A special prosecutor decided not to file criminal charges against the defense team for former governor Eric Greitens for allegedly threatening to ruin Circuit Attorney Kimberly Gardner’s career if she didn’t drop her case against Greitens in 2018.
Special Prosecutor Michael W. Bradley said that while Greitens’ attorneys’ statements were “aggressive,” they did not show intent “to harass, intimate or threaten the Circuit Attorney,” according to his report filed on November 7.
The case stemmed from statements made during two meetings between Gardner’s office and Greitens’ defense team in the spring of 2018 — after a grand jury indicted the governor based on allegations that he took a semi-nude picture of a woman without her consent and then transferred it in a way that it could be accessed by a computer, a felonious invasion of privacy.
In his report, Bradley said he considered requesting the assistance of the Missouri State Highway Patrol in his investigation, but ultimately decided that the St. Louis Metropolitan Police Department performed “a thorough and unbiased investigation.” In addition to the police investigation, Bradley also conducted eight interviews of members from Gardners’ and Greitens’ law teams.
Bradley vaguely addressed the concern that the police department had close ties to Greitens’ defense team in this case. On July 17, James Martin was quoted in the St. Louis Post Dispatch saying, “The police officers investigating this matter have told us that no one, including two members of Mrs. Gardner’s staff have provided any evidence that there was a threat.” Although the police were supposed to be investigating Gardner’s complaint, Gardner had not even seen the police report at this point and had only received a heavily redacted incident report, sources in Gardner’s office told the American previously. She even went to the police department herself to get the report and was denied.
Yet Martin — one of the attorneys whom the police were supposed to be investigating — reportedly had quite a bit of information about their investigation into him and his colleagues.
Bradley stated that the lead investigating officer, Sgt. Carl Cunningham, denied making such a statement to Martin.
And although Bradley based the bulk of his report on the police’s investigation, he said that this issue of potential bias was “irrelevant” because he was the one ultimately making the decision.
Martin did not return the American’s request for comment on Bradley’s report.
Gardner’s attorney Roy Austin said that Bradley did not thoroughly investigate the case.
“His investigation was a complete waste of time, and a ‘whitewashing’ is a perfect way to describe it,” Austin said. “He had the tools, and he refused to use them.”
Austin said he urged Bradley to subpoena the email communications between Greitens’ defense team before the two meetings in March and April to better understand their intentions for the meetings. Bradley could have independently verified the accounts by doing this, rather than just taking their word, Austin said.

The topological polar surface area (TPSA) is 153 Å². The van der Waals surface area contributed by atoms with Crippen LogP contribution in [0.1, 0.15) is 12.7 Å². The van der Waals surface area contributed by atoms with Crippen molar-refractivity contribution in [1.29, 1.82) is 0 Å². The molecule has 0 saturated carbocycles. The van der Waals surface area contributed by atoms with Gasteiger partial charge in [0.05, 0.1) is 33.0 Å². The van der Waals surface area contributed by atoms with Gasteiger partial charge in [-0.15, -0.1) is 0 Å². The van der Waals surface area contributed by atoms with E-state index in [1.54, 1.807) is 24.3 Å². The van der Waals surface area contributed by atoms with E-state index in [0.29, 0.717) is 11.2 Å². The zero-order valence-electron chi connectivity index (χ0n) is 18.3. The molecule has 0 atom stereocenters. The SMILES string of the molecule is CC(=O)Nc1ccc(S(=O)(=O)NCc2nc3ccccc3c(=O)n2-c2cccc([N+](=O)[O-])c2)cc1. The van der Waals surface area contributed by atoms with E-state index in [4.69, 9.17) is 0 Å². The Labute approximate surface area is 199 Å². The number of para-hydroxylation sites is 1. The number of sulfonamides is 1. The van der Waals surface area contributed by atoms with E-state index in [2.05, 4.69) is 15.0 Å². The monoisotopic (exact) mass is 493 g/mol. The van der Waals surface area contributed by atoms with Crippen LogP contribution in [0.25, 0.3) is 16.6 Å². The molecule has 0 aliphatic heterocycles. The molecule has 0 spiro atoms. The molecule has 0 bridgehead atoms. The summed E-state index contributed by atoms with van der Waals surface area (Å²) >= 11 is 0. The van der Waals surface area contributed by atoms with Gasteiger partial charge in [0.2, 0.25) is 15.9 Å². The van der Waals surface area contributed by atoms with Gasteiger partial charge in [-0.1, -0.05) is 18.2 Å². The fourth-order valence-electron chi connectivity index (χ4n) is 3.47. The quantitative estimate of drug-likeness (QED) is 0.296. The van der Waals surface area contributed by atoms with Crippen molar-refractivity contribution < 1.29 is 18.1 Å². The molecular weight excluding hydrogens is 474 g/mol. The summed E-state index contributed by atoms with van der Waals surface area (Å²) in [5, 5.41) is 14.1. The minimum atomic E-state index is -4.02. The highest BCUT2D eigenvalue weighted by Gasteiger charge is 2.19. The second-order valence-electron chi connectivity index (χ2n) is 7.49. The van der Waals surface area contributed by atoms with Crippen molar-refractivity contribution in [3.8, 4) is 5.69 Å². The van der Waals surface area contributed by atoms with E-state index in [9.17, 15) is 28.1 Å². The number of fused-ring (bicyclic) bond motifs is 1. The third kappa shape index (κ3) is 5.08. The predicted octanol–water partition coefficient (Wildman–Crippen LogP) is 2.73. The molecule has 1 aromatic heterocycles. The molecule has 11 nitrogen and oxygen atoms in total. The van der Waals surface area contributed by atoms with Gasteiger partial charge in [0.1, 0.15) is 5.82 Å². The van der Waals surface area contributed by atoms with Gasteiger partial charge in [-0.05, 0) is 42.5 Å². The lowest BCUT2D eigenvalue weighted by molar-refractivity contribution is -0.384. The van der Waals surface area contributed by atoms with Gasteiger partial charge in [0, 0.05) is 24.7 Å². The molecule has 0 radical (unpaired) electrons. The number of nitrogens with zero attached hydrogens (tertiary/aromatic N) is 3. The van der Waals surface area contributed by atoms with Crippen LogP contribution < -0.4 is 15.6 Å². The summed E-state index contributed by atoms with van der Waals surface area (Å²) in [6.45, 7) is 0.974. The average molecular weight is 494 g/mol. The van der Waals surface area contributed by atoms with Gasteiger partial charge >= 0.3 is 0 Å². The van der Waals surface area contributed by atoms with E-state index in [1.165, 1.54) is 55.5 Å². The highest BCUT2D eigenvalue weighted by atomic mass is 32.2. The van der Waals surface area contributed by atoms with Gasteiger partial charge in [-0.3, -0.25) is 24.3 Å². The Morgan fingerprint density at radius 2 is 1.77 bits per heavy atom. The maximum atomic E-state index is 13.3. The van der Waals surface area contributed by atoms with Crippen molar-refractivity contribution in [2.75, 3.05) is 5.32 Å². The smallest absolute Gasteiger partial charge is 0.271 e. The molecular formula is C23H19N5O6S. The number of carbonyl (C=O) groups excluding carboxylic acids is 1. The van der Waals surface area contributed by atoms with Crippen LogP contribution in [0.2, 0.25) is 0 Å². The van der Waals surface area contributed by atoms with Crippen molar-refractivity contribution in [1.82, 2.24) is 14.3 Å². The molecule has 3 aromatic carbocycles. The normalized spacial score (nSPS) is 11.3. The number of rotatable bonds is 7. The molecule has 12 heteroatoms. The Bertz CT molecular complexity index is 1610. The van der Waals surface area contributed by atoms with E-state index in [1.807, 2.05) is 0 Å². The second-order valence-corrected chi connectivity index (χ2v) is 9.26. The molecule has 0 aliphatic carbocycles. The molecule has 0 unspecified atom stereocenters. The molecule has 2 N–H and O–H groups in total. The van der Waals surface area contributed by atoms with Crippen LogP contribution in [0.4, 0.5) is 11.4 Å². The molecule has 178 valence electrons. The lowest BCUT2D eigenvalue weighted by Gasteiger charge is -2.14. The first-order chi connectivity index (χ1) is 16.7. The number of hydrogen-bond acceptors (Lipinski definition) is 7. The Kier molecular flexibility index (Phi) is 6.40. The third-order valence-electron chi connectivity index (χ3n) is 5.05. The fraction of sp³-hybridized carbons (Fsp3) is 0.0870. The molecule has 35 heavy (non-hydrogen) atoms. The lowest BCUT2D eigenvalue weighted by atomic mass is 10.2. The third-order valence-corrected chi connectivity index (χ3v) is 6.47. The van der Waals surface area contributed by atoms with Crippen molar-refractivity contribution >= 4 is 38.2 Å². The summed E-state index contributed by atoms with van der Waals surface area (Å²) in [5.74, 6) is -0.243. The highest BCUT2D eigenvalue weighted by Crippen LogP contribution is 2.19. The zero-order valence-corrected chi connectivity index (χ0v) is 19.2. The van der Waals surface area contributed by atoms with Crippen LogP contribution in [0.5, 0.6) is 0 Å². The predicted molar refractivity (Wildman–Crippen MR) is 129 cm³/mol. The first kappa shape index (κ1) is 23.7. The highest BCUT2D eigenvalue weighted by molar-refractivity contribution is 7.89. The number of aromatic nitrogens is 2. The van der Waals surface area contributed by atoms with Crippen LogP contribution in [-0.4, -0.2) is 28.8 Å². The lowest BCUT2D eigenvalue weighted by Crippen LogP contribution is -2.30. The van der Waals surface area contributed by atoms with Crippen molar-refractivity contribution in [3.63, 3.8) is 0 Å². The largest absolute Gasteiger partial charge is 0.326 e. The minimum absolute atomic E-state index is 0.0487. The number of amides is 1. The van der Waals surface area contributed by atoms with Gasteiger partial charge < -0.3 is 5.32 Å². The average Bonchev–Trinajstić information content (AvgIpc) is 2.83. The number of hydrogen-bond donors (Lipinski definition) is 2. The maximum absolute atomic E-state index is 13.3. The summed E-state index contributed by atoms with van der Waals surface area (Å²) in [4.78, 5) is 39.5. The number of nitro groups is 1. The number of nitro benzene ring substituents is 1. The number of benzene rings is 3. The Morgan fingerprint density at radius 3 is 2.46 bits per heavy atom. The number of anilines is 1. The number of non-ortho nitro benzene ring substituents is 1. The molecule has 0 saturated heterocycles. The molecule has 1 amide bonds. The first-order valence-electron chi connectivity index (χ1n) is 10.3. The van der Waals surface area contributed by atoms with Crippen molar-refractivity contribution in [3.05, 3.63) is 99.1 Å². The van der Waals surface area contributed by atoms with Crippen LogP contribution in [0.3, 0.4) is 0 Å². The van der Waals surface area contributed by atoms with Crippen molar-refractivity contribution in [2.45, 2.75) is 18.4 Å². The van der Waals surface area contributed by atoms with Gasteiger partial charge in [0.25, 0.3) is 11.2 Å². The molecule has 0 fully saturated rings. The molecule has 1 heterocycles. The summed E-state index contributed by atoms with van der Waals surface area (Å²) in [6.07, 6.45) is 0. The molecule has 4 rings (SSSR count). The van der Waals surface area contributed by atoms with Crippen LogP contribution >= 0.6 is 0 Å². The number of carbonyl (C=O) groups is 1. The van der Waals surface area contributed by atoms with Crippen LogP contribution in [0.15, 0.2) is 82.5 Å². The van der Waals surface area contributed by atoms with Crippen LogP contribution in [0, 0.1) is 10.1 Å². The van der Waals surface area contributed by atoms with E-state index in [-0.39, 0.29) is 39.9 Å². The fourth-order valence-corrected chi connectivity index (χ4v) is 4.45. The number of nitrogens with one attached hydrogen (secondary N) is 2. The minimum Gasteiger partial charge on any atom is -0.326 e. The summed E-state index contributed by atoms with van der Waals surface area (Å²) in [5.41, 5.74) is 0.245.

“The whole meeting in March was put together on a lark,” Austin said. “We gave Bradley the documents claiming that the meeting had something to do with a bunch of [Missouri Ethics Commission] matters. It had nothing to do with ethics matters. It was a meeting to make Kim aware that all these powerful people were going to come after in the event that she continued her investigation.”
The defense team requested to meet with Gardner’s team on March 16, 2018 because they wanted to discuss the “rumors in Jeff. City that your office is investigating matters that were looked into by the Missouri Ethics Commission,” according to an email sent from defense attorney Jack Garvey to Gardner the day of the meeting. The commission’s investigation was regarding Greitens and potential criminal campaign finance actions.
According to Bradley’s report, Gardner and two of her team members said that Garvey kept saying repeatedly that “things were going to get worse.” And all three of them interpreted it to mean that things would get worse for her politically and for her team members.
“They made it very clear that their intention was to dig into the conduct of each member of the team,” Assistant Circuit Attorney Rachel Smith told police in September 2018. “Clearly designed to, you know — it could all go away if the case went away.”
In Garvey’s statement to the police, he said that he “did not recall telling the circuit attorney that things are going to get worse.” In interviews with the defense team, including Ed Dowd and Jim Martin, they said that Garvey meant that the case was not going to get better, and that it was the kind of case that could ruin her career.
In his conclusion, Bradley states, “The defense team was vigorously attempting to persuade the Circuit Attorney to dismiss the case. Such aggressive behavior by the defense team, while being described as a ‘scorched earth, tactic, is not a criminal threat.”
Because Bradley didn’t attempt to verify any of the statements made in the interviews by subpoenaing documents, Austin argued that Bradley should have written a report that was fair to both sides, saying that he didn’t have sufficient evidence to make a finding. Instead, he made a judgement on the defense team’s intentions, Austin said. “Who is he to say what they intended to do or not?” Austin said.
Austin said that Bradley should never had been selected as special prosecutor because he had a conflict of interest in the case. Bradley had a long, close working relationship with former governor Jay Nixon, who is a partner at the Dowd Bennett law firm. Bradley is a former assistant attorney general who worked for Gov. Nixon from 1995 to 2009 when he served as attorney general. Nixon appointed Bradley to the bench in April 2011.
“If he were to say that he’s going to put charges on Dowd, he destroys Nixon’s firm,” Austin said. “He was never going to do that.”